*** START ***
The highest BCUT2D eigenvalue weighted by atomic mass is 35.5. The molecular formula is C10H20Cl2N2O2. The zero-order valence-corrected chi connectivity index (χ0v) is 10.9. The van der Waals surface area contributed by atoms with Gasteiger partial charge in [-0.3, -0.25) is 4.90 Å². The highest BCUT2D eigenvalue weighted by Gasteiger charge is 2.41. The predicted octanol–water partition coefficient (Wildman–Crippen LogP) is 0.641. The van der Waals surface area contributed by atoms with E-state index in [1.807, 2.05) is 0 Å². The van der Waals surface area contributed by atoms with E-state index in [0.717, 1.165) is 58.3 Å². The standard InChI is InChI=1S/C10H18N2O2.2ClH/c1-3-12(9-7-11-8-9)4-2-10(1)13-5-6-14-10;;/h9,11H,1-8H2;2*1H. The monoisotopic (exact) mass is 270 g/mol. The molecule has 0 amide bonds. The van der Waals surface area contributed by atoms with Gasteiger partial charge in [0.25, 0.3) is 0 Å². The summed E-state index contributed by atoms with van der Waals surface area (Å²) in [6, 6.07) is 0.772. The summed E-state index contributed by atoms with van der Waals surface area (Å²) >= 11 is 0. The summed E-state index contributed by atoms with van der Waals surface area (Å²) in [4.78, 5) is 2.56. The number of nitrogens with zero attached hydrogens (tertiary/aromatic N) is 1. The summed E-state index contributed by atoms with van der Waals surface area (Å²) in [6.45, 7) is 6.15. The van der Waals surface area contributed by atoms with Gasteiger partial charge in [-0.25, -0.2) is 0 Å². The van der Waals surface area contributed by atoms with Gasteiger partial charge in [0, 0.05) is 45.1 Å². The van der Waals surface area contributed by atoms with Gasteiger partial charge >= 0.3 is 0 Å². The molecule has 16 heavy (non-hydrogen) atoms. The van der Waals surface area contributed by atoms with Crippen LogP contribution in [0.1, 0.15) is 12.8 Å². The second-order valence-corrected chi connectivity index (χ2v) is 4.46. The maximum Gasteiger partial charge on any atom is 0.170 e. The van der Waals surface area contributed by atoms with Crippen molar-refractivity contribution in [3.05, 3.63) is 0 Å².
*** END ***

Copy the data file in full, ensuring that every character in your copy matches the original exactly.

The highest BCUT2D eigenvalue weighted by atomic mass is 35.5. The molecular formula is C10H20Cl2N2O2. The zero-order valence-corrected chi connectivity index (χ0v) is 10.9. The van der Waals surface area contributed by atoms with Gasteiger partial charge in [-0.3, -0.25) is 4.90 Å². The highest BCUT2D eigenvalue weighted by Gasteiger charge is 2.41. The predicted octanol–water partition coefficient (Wildman–Crippen LogP) is 0.641. The van der Waals surface area contributed by atoms with E-state index in [1.807, 2.05) is 0 Å². The van der Waals surface area contributed by atoms with E-state index in [0.717, 1.165) is 58.3 Å². The standard InChI is InChI=1S/C10H18N2O2.2ClH/c1-3-12(9-7-11-8-9)4-2-10(1)13-5-6-14-10;;/h9,11H,1-8H2;2*1H. The monoisotopic (exact) mass is 270 g/mol. The molecule has 0 amide bonds. The van der Waals surface area contributed by atoms with Gasteiger partial charge in [0.25, 0.3) is 0 Å². The summed E-state index contributed by atoms with van der Waals surface area (Å²) in [6, 6.07) is 0.772. The summed E-state index contributed by atoms with van der Waals surface area (Å²) >= 11 is 0. The summed E-state index contributed by atoms with van der Waals surface area (Å²) in [4.78, 5) is 2.56. The number of nitrogens with zero attached hydrogens (tertiary/aromatic N) is 1. The summed E-state index contributed by atoms with van der Waals surface area (Å²) in [6.45, 7) is 6.15. The van der Waals surface area contributed by atoms with Gasteiger partial charge in [-0.25, -0.2) is 0 Å². The van der Waals surface area contributed by atoms with Gasteiger partial charge in [0, 0.05) is 45.1 Å². The van der Waals surface area contributed by atoms with Gasteiger partial charge >= 0.3 is 0 Å². The molecule has 16 heavy (non-hydrogen) atoms. The van der Waals surface area contributed by atoms with Crippen LogP contribution in [0.1, 0.15) is 12.8 Å². The second-order valence-corrected chi connectivity index (χ2v) is 4.46. The maximum Gasteiger partial charge on any atom is 0.170 e. The van der Waals surface area contributed by atoms with Crippen molar-refractivity contribution in [3.05, 3.63) is 0 Å².